Dir: Sameh Zoabi. France-Belgium-Palestine-Israel-Qatar. 2011. 78mins


On paper, this story holds the potential of a heavyweight metaphor dealing with clash between tradition and modernisation in the Arab world. On screen, though, Sameh Zoabi’s debut feature looks more like a breezy, rather inoffensive, lightweight comedy spiced with some uncomfortable bitters, offering a relatively cheerful portrait of life in an Arab-Israeli village and the confrontations erupting between its inhabitants when a cellular antenna is planted in its heart.

Zoabi’s film is not out to fight any battles but rather to offer a pleasant popular entertainment, sometimes prickly but never really intent on drawing blood.

For the younger set and the womenfolk, it means better reception and easier communication, for the older men it is a symbol of Israeli occupation and another attempt to poison their lives and their crops. Thin plot which relies mainly on separate but unrelated incidents to keep its viewers alert, may irk passionate Palestinian militants, while rating as pleasantly amusing for those who are less involved in Middle East affairs.

Though defined in the Karlovy Vary Film Festival programme as a tragicomedy, the smile is never wiped off the audience faces even in its more dramatic, but never quite serious, passages. If anything, this is more like an adolescent - but very much family oriented -  romp, focusing on a young Muslim man, Jawat (Razi Shawahdeh), who is desperately looking for presentable female companionship, despite all the obstacles strewn on his way.

In his case, a cell phone is of course essential to hunt for potential candidates and the antenna, offering better reception, is a blessing. Not so, claims his father Saleh (Bassem Loulou, from Elia Suleiman’s Divine Intevention). He believes this is yet another Zionist plot to drive away the Arab population from its land. All the villagers risk getting cancer from the radiations, which will surely infect the olives on his trees, damage all his harvest and chase away the bees from the hives.

First, with some of his cronies, Saleh sets fire to the devilish contraption, then, when the cellular company puts it up again he expects no less than a popular uprising of  the village to solve the problem. In the meantime, Jawat, who has failed once again his Hebrew tests without which he cannot enroll in the University, is courting a girl from the village only to be sent packing by her Christian parents, then is turned away from a kibbutz party by the bouncers who wouldn’t allow Arabs in.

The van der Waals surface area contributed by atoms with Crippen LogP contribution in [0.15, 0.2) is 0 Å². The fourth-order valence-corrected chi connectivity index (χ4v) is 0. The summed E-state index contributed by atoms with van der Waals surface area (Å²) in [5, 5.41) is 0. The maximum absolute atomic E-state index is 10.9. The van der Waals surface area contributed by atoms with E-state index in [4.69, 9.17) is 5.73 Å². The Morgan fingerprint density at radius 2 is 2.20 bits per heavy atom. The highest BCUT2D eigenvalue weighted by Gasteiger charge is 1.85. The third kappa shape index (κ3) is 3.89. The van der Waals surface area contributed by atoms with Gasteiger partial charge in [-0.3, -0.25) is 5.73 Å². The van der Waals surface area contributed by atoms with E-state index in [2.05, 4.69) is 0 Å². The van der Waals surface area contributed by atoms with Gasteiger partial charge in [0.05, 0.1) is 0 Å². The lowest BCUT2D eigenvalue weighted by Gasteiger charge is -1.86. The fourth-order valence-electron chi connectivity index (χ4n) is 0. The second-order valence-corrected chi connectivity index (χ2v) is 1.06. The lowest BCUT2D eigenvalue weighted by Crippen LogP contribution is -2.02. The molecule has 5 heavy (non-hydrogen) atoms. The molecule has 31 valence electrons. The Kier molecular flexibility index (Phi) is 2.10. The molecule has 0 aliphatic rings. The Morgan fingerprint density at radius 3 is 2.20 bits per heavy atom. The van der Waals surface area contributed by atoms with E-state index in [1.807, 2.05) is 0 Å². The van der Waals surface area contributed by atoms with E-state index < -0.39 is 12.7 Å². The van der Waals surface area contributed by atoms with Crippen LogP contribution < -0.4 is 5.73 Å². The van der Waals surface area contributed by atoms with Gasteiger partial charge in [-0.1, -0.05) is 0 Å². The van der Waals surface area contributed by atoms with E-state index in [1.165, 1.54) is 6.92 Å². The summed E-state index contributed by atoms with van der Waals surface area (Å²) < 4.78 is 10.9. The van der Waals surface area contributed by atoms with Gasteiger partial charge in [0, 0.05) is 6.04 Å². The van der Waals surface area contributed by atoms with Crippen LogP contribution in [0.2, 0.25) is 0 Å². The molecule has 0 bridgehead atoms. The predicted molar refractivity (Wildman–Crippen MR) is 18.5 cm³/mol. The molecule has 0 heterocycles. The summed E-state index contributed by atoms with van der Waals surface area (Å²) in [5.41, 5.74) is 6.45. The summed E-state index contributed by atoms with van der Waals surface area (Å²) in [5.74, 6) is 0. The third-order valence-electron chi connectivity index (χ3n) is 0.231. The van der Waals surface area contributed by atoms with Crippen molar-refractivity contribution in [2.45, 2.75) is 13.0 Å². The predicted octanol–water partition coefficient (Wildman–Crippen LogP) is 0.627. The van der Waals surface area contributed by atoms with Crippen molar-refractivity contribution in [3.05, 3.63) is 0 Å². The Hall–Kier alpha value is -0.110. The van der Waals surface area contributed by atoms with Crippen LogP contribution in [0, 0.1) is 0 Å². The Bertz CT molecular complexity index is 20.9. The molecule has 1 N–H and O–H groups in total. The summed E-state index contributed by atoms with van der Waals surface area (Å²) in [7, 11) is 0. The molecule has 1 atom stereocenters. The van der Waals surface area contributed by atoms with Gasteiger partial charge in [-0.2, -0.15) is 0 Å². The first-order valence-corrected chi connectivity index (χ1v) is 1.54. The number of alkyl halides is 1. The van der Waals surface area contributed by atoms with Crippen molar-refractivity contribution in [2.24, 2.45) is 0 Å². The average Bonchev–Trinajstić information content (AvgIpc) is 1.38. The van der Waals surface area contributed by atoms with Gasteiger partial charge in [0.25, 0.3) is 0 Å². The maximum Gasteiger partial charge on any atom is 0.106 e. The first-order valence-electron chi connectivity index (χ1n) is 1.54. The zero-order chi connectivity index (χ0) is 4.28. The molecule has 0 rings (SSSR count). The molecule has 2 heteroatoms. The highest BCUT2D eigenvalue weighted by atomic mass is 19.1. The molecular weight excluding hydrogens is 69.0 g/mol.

He tries to cross into the Palestinian Authority hoping to access there an Arab University but is blocked on the way by the Israeli security, establishes a sort of loose relationship with a girl student living next door to him but her policeman brother threatens to break his neck if he ever as much as touches her. Finally, after making a fool of himself all over the place, he shows his mettle when he joins the village elders and helps them organise their anti-antenna protest, which leaves the antenna itself intact but at least manages to ridicule the Jewish guardians placed around it.

For those who expect Palestinian films to breathe fire and spit brimstone, Zoabi’s comedy will seem pretty mild. One reason being that at least technically, it is not an outright Palestinian film, but just like the definition used for the village in the picture, an Arab-Israeli one.

The action takes place within the Israeli boundaries, but its inhabitants are Arab and there is no doubt what identity they embrace in their hearts, whatever the color of their passports. And indeed, between the lines, there are constant reminders of the suffocating Israeli presence at every level of Arab life and the frustrations they engender, the frictions between old-time traditions (no alcohol) and young thirst (for beer) or the religious rifts  inside the same community.

But nothing much is made out of all this. Only one statement stands out loud and clear – the faith that higher education could change all this for the better. With the benefit of a cast entirely at ease with parts they probably live on a daily basis, the fluid camera of Hisham Alouie which lends an easily appealing portrait of the village and with brisk cutting by Simon Jacquet, Zoabi’s film is not out to fight any battles but rather to offer a pleasant popular entertainment, sometimes prickly but never really intent on drawing blood.

Production companies: Meroe Fillms, Lama Films, Kannakam, Versus Productions

International Sales: Memento Films International, www.memento-films.com

Producers: Marie Gutmann, Amir Harel, Ayelet Kait

Screenplay: Fred Rice, Sameh Zoabi

Cinematography; Hisham Alouie

Editor: Simon Jacquet

Production designer: Nael Kanj

Music: Krishna Levy

Main Cast: Razi Shawahdeh, Bassem Loulou, Louay Noufi, Abd Elhadi